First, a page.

Plant Pathol J > Volume 32(6); 2016 > Article
Kim, Kweon, Park, Lee, and Kim: Digital Infrared Thermal Imaging of Crape Myrtle Leaves Infested with Sooty Mold

Abstract

The spatial patterns for temperature distribution on crape myrtle leaves infested with sooty mold were investigated using a digital infrared thermal imaging camera. The mean temperatures of the control and sooty regions were 26.98°C and 28.44°C, respectively. In the thermal images, the sooty regions appeared as distinct spots, indicating that the temperatures in these areas were higher than those in the control regions on the same leaves. This suggests that the sooty regions became warmer than their control regions on the adaxial leaf surface. Neither epidermal penetration nor cell wall dissolution by the fungus was observed on the adaxial leaf surface. It is likely that the high temperature of black leaves have an increased cooling load. To our knowledge, this is the first report on elevated temperatures in sooty regions, and the results show spatial heterogeneity in temperature distribution across the leaf surface.

Plant leaf temperature represents the interactions between the external and internal factors involved in leaf growth and metabolism (Oerke et al., 2006). It is usually positively correlated with light intensity and negatively correlated with transpiration, which is the evaporation of liquid water in the form of water vapor (Pallas et al., 1967). As water converts from a liquid to a gas through the leaf stomatal aperture, the heat energy required to break the hydrogen bonds between water molecules is taken from the leaf. The leaf temperature changes when the absorbed heat energy interacts with the energy influx from its surroundings and from metabolic heat generation (Hellebrand et al., 2006). The measurement of leaf temperature is primarily used to identify the relationship between plant water relations and stomatal conductance because a major determinant of leaf temperature is the rate of transpiration from the leaf surface (Jones et al., 2009).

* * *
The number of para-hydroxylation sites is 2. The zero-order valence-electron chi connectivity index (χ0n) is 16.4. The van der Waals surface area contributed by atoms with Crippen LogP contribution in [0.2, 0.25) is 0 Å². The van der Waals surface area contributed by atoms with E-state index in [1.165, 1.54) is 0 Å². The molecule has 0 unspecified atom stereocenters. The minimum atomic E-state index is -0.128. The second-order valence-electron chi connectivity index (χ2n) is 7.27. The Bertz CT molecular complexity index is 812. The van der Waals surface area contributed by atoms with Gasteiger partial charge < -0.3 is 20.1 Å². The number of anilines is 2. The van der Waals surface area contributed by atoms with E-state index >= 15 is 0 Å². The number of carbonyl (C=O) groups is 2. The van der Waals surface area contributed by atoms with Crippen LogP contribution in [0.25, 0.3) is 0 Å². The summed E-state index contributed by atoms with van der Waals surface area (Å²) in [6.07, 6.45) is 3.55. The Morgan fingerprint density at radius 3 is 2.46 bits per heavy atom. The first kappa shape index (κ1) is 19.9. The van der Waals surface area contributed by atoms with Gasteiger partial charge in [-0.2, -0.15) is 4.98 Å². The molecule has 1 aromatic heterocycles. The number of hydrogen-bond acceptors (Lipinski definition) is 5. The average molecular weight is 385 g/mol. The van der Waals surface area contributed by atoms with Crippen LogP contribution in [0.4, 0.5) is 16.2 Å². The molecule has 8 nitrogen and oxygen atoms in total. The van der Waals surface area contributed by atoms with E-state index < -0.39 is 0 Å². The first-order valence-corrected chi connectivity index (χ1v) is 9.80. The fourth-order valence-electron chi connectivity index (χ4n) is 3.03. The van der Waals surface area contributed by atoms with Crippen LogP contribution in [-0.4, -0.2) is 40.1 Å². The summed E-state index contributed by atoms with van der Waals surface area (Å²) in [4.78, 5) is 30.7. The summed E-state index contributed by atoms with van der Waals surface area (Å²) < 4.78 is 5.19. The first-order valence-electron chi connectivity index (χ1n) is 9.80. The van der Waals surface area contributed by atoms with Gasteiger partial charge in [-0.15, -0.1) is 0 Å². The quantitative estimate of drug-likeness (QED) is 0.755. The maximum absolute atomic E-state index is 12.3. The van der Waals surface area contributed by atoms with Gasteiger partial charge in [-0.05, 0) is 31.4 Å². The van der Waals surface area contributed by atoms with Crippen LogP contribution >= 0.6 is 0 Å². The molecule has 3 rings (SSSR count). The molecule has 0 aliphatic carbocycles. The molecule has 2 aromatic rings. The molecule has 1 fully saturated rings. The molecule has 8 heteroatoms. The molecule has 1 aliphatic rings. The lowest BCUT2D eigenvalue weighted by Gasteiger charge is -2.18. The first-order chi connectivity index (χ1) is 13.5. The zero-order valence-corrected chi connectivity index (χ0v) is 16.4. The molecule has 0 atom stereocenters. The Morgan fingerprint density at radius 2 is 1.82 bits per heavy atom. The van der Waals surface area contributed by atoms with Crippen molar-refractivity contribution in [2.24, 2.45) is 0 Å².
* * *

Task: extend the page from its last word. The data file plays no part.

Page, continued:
Non-destructive imaging methods could potentially produce early and intuitive information on plant responses to a variety of stresses (Chaerle et al., 2004). Thermal imaging visualizes infrared (IR) radiation, which can be used to highlight an object as the temperature changes across the object’s surface (Li et al., 2014). It is well established that the higher an object’s temperature, the more IR radiation is emitted and detected by IR thermal imaging cameras. Localized plant responses to stresses can be clearly contrasted against a background of unaffected plant tissue (Chaerle et al., 2004; Jones, 1999). Digital IR thermography has been used to find correlations between temperature and transpiration in various plants infected with fungal pathogens (Baranowski et al., 2015; Chaerle et al., 2004). It has been also used to examine the response of morning glory leaves to ozone exposure (Hur and Lee, 1996). Spatial patterns for temperature distribution can be created based on one of the images (e.g., the false-color processed images with red, green, and blue colors) and then superimposed on the others (Li et al., 2014).
Crape myrtle (Lagerstroemia indica Pers.) belonging to the family Lythraceae is a deciduous shrub with pink to red flowers in summer and is distributed across the temperate regions of the northern hemisphere. The shrub is usually heavily infested with sooty mold which includes the ascomycete Capnodium species. They produce a dense black fungal coating on the leaves and stems from summer to fall (https://www.clemson.edu/extension/hgic/pests/pdf/hgic2002.pdf). Sooty mold receives their nutrition from excretions produced by feeding insects, such as aphids and scale insects. There have been reports of shrub damage by the crape myrtle aphid (Tinocallis kahawaluokalani) and the crape myrtle bark scale (Eriococcus lagerstraemiae) (Vassiliou and Drees, 2008; Waku and Manabe, 1981). In addition, there have been also reports that powdery mildew fungi such as Erysiphe australiana and E. lagerstroemiae infect the shrub in China, Japan, Australia, and the southern USA (Shi and Mmbaga, 2006).